Getting out and doing the things you love is a great way to meet someone new, she advises. "It's also a way to set yourself up for meeting people with similar interests. In Austin it's easy to find groups for just about any kind of hobby."
Krause admits in her blog that at times she can be be snobby, pretentious and judgmental when it comes to dating. "Especially when my boyfriend takes a 4-pack of Bartles and James wine coolers to my friend's birthday party," she wrote of a previous date. "Yes, they DO still make those. I was equally as shocked." She is glad that her snobby habits seem to have been cured by Hunk.
Her best piece of advice for dealing with the dating merry-go-round is to not take rejection too personally. "Don't waste too much time wondering why someone hasn't called you back. Move on!"
University of Texas student Mehta is the lifestyle blogger at UT, where the Multimedia Journalism major writes about local events, music, arts and of course, dating. Her blog provides a space where she can vent about her pet peeves (such as girls who demand to be treated like a princess) and things she blames for her single-ness (namely, romantic comedies, a bad sense of direction and Kathie Lee Gifford). She describes herself as not the kind of girl you'd bring home to mom, which immediately set the Sheryl Crow song looping in my brain.
Mehta's blog is geared toward the dating life of college students, and she writes a lot about what it's like to try to juggle classes, extra-curricular activities and any sort of social life. She's refreshingly non-editorial, readily admitting that if a reader thinks a post is awful, it's probably because Mehta herself couldn't think of anything to actually write about.
"You have to find love in yourself and in being alone before you can find it with someone else, because if you lose that person you depended on for love, you'll feel like you've lost yourself as well."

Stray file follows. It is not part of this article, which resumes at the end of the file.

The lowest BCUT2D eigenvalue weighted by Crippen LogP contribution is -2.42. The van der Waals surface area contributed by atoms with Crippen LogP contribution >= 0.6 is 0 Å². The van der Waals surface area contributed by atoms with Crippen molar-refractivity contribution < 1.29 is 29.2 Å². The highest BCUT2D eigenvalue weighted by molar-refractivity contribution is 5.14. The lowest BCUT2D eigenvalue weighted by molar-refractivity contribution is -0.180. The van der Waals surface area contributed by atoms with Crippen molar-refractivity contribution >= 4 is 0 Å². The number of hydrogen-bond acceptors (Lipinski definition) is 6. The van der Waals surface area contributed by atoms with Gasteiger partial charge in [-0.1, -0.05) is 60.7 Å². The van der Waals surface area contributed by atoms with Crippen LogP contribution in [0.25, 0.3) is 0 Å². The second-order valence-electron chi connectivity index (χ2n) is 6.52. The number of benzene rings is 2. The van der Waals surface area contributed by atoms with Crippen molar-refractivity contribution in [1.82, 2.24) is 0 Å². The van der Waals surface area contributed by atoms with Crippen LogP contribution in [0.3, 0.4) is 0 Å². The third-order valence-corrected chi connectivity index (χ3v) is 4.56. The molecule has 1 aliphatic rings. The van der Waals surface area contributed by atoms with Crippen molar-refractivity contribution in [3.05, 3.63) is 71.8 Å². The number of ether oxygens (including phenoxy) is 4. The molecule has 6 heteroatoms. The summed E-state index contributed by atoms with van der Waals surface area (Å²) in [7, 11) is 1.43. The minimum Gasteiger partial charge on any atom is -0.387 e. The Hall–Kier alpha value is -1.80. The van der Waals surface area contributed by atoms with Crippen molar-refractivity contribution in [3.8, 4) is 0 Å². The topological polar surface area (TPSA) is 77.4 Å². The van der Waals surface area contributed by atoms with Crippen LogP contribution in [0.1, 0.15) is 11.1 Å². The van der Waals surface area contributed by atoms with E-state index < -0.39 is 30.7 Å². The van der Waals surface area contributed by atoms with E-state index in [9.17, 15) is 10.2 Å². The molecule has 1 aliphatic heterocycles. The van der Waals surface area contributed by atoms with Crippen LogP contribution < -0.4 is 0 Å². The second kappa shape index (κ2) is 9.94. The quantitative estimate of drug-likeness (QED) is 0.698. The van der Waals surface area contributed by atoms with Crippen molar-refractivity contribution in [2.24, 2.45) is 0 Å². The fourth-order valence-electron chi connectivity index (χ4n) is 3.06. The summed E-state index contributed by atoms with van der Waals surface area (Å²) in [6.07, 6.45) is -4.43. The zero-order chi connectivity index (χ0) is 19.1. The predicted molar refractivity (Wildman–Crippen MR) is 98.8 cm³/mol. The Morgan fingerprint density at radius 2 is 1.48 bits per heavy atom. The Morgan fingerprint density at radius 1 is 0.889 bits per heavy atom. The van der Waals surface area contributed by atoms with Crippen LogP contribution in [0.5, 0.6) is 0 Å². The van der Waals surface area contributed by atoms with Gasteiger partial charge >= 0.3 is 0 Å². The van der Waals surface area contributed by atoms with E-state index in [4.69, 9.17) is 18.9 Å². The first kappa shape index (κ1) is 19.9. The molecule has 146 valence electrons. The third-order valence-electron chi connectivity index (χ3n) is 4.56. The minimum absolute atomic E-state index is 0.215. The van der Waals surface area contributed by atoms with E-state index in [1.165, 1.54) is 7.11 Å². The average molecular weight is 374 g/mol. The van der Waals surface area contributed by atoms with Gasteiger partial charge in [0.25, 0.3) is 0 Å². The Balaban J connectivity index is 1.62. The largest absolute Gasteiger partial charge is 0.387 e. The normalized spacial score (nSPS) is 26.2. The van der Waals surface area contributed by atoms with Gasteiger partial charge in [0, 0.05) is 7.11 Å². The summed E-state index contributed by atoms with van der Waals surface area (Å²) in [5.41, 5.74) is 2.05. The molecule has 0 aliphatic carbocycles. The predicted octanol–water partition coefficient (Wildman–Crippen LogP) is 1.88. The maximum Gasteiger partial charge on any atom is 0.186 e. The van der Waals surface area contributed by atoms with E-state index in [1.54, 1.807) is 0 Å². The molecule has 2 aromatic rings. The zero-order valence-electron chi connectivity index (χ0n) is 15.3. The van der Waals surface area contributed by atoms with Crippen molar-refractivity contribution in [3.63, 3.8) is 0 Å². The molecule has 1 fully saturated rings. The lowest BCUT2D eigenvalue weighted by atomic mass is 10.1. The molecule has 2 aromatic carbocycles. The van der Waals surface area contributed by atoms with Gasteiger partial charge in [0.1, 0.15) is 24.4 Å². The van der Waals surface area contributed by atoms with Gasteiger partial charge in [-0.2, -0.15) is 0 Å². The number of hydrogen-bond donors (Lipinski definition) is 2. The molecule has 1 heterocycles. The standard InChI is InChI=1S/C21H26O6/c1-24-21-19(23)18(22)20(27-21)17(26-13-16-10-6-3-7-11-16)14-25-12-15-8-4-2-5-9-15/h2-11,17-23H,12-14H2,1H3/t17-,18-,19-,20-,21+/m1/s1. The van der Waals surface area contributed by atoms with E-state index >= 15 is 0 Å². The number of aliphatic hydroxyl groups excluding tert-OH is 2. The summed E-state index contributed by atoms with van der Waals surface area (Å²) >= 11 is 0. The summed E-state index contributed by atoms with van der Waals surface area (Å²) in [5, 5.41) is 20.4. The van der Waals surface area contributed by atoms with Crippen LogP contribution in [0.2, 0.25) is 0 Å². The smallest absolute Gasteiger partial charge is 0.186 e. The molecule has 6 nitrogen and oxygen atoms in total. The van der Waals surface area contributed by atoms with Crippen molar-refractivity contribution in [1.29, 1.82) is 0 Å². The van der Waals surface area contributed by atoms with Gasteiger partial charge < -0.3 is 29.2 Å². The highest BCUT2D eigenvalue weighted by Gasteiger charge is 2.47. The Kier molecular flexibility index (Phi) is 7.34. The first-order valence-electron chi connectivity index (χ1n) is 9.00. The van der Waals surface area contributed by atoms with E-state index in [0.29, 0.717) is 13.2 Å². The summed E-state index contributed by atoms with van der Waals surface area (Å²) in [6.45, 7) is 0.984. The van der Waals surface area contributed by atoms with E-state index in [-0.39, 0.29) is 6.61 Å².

But she also blames the reader, who continued to read against his/her better judgement. She loves the Austin bar scene, and some of her favorite night-crawling spots are the Crown and Anchor Pub and Lustre Pearl.
"Love doesn't have to be so serious and dramatic," Mehta says. "If you're not laughing with someone, you're probably not in love with them." She endorses the often-vilified friend set-up. "Blind dates can be a little awkward but it's comforting to know that you share a friend (even if they're more of an acquaintance) when you're not sure yet that you share anything else in common."
And she's not above waxing a bit wiser than her years, sharing what this 40-something author took far longer to learn. "You have to find love in yourself and in being alone before you can find it with someone else, because if you lose that person you depended on for love, you'll feel like you've lost yourself as well."
This one's for the analytical, left-brained among us. While the Internet is clogged with advice, LoveScience dishes from a research-based perspective. Using over 60 years of social science findings as its basis, Welch dispenses advice that reads like Malcolm Gladwell conjoined with Carrie Bradshaw or Dear Abby wedded with fact; she's like having the right friend in your corner. You come away feeling somehow supported and hopeful about the whole thing.